The former Portuguese prime minister was initially hoisted into his position because the British were trying to stop the then Belgian prime minister and enthusiastic Europhile Guy Verhofstadt. German chancellor Angela Merkel then backed Barroso for a second term and he would never have succeeded without her support. Now Merkel can now expect payback, for example, in the form of her protege giving his blessing to Germany's plans for Opel, possibly even in the face of objections from his competition commissioner .
Applicants lining up
The chancellor is also playing an important role in the process of filling the new top jobs. Recently her presence has been required in Berlin where she has been shaping her new coalition government. As she has had little time for travel, she has been using her mobile phone more than usual to remain in constant touch with her European counterparts. According to one of them, she calls "several times a week, sometimes even several times a day."
There is a lot to talk about. After all there is a long list of names being discussed for the council presidency. Besides former British prime minister Tony Blair, other politicians interested in chairing the future EU summits include Dutch prime minister Jan Peter Balkenende, former Austrian chancellor Wolfgang Schüssel, former Spanish prime minister Felipe Gonzales, former Irish president Mary Robinson and Luxembourg prime minister Jean-Claude Juncker.
Applicants are also lining up for the position of high representative for foreign and security policy. British foreign secretary DavidMiliband is one of the early favourites. According to Brussels diplomats, Swedish foreign minister Carl Bildt and Olli Rehn, the Finnish EU commissioner for enlargement, are "extremely interested." Meanwhile, envoys from Paris are sounding the waters to determine whether Sarkozy's chief diplomat, Bernard Kouchner, or his predecessor, Michel Barnier, would encounter resistance.
Ironically, the candidates from Paris could actually fail because of their own president. Sarkozy wants to fill an important economic post in the next commission with one of his own, and even France is not entitled to two slots on the commission.
Blair is not an option
An initial discussion of possible candidates is expected to take place at the end of the week, during the next summit meeting of EU heads of state and government in Brussels on October 29-30. It should then become clearer who is a possibility, and who is not an option at all. The final decisions will be announced at the December summit meeting, at which point the Lisbon Treaty will most likely be in force.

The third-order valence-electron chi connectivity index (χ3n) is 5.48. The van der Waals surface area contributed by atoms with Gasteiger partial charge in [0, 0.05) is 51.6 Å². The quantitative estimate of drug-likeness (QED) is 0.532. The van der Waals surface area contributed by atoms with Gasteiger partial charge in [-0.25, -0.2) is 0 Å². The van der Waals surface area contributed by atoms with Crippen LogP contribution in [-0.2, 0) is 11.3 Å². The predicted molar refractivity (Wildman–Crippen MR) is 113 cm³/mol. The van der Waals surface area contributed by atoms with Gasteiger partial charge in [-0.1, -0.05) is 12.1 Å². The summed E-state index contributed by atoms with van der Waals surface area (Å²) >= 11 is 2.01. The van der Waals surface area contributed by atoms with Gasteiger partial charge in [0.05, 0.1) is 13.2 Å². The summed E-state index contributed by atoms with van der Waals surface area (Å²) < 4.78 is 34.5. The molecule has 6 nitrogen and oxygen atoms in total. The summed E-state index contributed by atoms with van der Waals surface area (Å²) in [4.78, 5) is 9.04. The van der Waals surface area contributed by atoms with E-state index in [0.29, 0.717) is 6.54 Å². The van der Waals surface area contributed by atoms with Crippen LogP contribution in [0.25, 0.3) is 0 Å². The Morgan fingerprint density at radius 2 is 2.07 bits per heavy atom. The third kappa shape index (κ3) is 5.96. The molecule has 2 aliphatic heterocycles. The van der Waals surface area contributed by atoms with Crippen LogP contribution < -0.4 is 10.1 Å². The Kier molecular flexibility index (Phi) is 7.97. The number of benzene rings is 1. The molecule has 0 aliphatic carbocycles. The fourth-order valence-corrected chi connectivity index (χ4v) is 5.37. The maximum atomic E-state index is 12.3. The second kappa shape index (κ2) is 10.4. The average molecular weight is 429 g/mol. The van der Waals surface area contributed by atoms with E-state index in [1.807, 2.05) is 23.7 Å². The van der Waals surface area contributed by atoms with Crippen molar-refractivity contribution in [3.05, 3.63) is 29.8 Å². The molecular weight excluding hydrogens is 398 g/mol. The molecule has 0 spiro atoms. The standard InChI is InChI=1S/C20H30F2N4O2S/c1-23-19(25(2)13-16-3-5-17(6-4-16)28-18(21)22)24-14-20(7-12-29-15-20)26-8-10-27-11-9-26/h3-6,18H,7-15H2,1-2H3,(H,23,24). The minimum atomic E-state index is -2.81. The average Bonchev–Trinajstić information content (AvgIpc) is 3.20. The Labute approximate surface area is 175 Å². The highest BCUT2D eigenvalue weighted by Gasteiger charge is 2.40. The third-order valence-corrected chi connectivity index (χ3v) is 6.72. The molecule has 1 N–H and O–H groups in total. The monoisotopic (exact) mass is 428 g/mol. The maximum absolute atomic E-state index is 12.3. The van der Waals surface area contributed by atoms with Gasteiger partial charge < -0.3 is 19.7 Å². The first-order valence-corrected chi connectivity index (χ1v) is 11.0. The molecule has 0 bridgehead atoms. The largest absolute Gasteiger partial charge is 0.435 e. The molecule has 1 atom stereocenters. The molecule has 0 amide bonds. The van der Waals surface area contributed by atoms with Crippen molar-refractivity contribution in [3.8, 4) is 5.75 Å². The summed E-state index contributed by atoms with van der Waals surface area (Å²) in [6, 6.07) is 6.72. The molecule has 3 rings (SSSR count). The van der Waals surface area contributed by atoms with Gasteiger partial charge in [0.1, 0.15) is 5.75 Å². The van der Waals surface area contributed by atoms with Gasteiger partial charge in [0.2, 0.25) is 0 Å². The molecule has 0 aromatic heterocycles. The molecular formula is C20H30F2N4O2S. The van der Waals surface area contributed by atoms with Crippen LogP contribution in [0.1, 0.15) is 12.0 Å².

Several, mostly smaller countries have already agreed that Blair is not an option. They argue that he split Europe into two camps in the run-up to the Iraq War. And a politician is "not particularly big," says one Blair opponent, "just because he failed in a particularly big way."
There is also open resistance to Blair within the European Parliament. Several key conservative MEPs representing chancellor Merkel's conservative Christian Democratic Union (CDU) in the parliament have signed an "anti-Blair petition" - something they are hardly likely to have done without checking with their party leadership first.
If the former British prime minister is eliminated as a candidate for the council presidency the chances of Miliband, Blair's fellow Briton and member of the Labour Party, becoming the first EU foreign minister will undoubtedly rise. However, a British EU foreign minister would require a regional and political counterweight in the top job. In that case, someone from a small country, a member of the Schengen Agreement and the euro-zone, would be in greater demand - someone like Juncker.
Miliband and Juncker as a team would not be half bad. But experience with Brussels logic teaches us that the end result will probably be something completely different.